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Cold Chisel's 'Khe Sanh' hot still

With Anzac Day approaching, IA music man David Kowalski remembers 'Khe Sanh', an Aussie song that wasn't a hit on initial release but has since assumed the status of de facto national anthem.


In the case of the Vietnam War, that was exactly how it was for me, with an Aussie song coming into play that wasn't a hit on its initial release but has since been elevated to the status of de facto national anthem.

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Every 25 April, Anzac Day remembers those who serve in the defence forces - past and present - and specifically those who have lost their lives in wartime.

As a school student in the 1980s, the Vietnam War wasn't talked about and certainly wasn't part of the curriculum. My education on the war was mainly through some timely pop records.


'Khe Sanh' by Cold Chisel was banned on commercial radio and stalled in the charts on its initial release in 1978. The song tells the story of a returned Vietnam veteran with a bad case of post-traumatic stress disorder (PTSD), as many ex-service people suffer (especially if they see heavy combat action).

The protagonist can't settle back into suburban life after all he's been through and never quite finds the peace he seeks.

It is somewhat ironic that a song with such a bleak and dark portrait of trauma has become a song that more Australians know the words to than 'Advance Australia Fair'.

On the other hand, It isn't ironic because it is one of the best pieces of Australian songwriting out there.


The other track informing my unorthodox education was a song that has done more to change Australian society and culture than almost any other record of the past 40 years.

Songwriter John Schumann wrote 'I Was Only 19' based on the stories and recollections of his brother-in-law (the "Denny" in the song is Schumann's wife).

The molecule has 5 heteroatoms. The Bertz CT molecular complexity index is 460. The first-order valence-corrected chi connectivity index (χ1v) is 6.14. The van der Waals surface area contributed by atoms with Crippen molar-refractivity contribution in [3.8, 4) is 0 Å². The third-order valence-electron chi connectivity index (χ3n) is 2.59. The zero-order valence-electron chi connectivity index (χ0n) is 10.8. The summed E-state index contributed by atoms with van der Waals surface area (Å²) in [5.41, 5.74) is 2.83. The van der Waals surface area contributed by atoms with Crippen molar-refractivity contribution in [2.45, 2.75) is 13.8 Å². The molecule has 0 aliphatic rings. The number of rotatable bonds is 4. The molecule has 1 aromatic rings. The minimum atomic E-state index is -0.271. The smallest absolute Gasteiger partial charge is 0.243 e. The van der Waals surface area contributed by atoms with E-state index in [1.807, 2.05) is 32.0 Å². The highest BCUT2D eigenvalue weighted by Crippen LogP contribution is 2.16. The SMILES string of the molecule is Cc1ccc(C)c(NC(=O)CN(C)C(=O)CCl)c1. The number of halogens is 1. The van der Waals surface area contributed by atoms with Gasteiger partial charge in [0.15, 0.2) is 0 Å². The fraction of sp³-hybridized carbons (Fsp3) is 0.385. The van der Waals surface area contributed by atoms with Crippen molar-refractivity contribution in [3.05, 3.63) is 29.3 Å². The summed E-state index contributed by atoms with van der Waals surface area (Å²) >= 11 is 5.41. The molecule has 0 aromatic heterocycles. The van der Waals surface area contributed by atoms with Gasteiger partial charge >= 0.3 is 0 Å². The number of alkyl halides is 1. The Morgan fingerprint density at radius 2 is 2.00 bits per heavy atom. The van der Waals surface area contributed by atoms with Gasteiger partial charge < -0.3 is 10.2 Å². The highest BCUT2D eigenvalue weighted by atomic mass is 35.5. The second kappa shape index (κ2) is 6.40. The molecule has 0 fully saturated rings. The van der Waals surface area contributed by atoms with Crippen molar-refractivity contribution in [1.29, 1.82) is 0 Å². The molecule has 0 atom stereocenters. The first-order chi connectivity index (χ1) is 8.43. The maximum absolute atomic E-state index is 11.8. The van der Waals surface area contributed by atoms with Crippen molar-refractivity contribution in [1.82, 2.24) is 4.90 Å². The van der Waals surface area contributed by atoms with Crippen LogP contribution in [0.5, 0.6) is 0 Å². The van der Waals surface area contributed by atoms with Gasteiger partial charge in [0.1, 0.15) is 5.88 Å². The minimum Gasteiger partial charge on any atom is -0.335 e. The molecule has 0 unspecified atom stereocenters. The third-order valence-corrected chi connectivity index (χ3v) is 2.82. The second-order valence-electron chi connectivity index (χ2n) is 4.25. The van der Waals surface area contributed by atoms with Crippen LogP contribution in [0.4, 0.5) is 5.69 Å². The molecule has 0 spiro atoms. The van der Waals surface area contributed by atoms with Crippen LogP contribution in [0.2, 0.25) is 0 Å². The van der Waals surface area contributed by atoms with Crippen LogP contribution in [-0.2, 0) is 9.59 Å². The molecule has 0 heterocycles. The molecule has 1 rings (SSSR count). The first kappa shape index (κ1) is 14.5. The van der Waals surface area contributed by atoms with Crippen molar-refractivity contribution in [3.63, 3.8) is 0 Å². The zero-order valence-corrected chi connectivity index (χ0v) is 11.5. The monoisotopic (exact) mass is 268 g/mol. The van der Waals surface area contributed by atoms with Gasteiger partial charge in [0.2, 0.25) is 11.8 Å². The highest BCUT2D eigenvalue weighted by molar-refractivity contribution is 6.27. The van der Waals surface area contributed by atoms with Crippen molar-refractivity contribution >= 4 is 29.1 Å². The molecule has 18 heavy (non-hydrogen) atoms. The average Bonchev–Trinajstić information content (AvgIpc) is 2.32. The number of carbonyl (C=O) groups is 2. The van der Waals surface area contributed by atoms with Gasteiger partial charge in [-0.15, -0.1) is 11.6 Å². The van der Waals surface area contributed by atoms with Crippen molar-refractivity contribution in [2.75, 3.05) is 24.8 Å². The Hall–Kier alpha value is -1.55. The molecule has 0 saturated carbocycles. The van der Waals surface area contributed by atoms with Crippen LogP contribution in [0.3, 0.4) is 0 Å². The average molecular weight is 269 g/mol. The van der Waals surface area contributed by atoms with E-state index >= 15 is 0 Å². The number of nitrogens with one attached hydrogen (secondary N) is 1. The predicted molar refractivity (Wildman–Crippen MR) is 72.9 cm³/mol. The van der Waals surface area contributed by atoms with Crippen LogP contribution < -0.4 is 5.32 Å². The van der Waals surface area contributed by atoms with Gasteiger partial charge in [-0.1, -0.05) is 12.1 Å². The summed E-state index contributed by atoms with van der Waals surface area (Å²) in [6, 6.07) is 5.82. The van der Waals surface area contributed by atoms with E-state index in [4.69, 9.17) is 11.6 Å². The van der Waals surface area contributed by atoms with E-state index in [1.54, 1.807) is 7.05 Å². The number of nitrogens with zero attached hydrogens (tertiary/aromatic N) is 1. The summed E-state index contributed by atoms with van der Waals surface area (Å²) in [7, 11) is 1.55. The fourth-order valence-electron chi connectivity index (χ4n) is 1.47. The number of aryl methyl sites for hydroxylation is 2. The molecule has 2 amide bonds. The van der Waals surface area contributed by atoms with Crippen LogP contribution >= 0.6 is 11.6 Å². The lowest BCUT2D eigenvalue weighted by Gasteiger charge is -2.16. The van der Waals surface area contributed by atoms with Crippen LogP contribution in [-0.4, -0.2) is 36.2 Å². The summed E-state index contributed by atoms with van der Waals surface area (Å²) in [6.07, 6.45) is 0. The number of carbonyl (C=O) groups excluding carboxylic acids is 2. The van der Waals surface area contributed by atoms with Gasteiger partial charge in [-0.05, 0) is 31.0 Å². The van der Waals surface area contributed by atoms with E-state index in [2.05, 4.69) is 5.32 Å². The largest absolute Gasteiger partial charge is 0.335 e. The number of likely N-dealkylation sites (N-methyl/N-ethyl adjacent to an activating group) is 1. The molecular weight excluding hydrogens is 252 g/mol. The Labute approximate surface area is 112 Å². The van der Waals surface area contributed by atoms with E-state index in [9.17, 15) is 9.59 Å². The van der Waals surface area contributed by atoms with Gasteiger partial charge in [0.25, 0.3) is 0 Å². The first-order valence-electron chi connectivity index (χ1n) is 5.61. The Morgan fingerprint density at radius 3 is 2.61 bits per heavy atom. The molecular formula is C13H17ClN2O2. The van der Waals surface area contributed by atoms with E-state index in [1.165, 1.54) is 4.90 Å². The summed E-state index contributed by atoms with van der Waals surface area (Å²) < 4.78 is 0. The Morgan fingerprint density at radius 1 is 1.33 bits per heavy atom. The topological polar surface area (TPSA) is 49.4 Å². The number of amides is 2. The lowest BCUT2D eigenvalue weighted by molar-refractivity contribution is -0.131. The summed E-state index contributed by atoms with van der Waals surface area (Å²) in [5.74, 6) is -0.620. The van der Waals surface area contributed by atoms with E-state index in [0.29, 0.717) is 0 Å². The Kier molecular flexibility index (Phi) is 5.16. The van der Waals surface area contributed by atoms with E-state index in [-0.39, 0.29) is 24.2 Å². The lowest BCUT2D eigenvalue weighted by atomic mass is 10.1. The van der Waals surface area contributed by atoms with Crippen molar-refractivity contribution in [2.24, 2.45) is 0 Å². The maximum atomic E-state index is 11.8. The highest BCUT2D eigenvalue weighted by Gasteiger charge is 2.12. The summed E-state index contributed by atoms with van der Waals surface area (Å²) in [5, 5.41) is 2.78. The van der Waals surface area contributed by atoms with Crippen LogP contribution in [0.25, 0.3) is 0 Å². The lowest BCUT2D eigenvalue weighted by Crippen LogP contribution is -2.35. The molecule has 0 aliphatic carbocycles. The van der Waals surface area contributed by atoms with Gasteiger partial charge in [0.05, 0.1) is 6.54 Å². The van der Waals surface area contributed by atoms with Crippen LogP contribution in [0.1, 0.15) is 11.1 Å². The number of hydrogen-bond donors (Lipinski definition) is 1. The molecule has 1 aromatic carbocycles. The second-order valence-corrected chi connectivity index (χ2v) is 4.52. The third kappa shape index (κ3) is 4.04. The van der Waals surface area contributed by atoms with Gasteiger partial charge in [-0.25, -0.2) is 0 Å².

A lot of Vietnam veterans felt invisible and misunderstood until this song was released by Schumann and his then-band Redgum in 1983. It went a long way to changing Australia's attitudes toward those who fought in a very unpopular war.

After its release, a welcome home parade was belatedly organised in 1987 and as a nation, we began to accept the reality of this dark chapter in our history.

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Schumann explains on the 1983 live album Caught In The Act that the song's subtitle, 'A Walk In The Light Green,' relates to the maps that servicemen studied before going into the jungle. Dark green on the map meant thick cover and few, if any, landmines. Light green on the map meant light jungle, not much cover and possibly heaps of mines.

Lyrics capture the very real danger:


Some songwriters have seen fit to celebrate the contribution of those who work hard in the war effort behind the scenes - those who actively contribute but not on the front lines with weapons in their hands.

'Scorn Of The Women' by Weddings Parties Anything (WPA) tells the story of one such person, rejected for military service due to poor eyesight, who contributed to aircraft mechanics and maintenance during wartime.

The ignorance and cruelty shown to him are heartbreaking, as soulfully expressed by WPA frontman Michael Thomas.


Recently, I had the good fortune to meet a songwriter named Fred Smith and see him perform at a gig.

He is both a songwriter par excellence and a Department of Foreign Affairs and Trade (DFAT) diplomat who has seen the horror of conflict in Iraq and Afghanistan first-hand. He has turned his emotional response to these events into powerful songs. Smith was the feature of an Australian Story documentary about his experiences in Afghanistan and Bougainville.

This tale of an Australian soldier in Uruzgan, Afghanistan, during recent conflict - told from the soldier's point of view - is one worth hearing.


David Kowalski is a writer, musician, educator, sound engineer and podcaster. His podcasts 'The Sound and the Fury Podcast' and 'Audio Cumulus' can be heard exclusively here. You can follow David on Twitter @sound_fury_pod.

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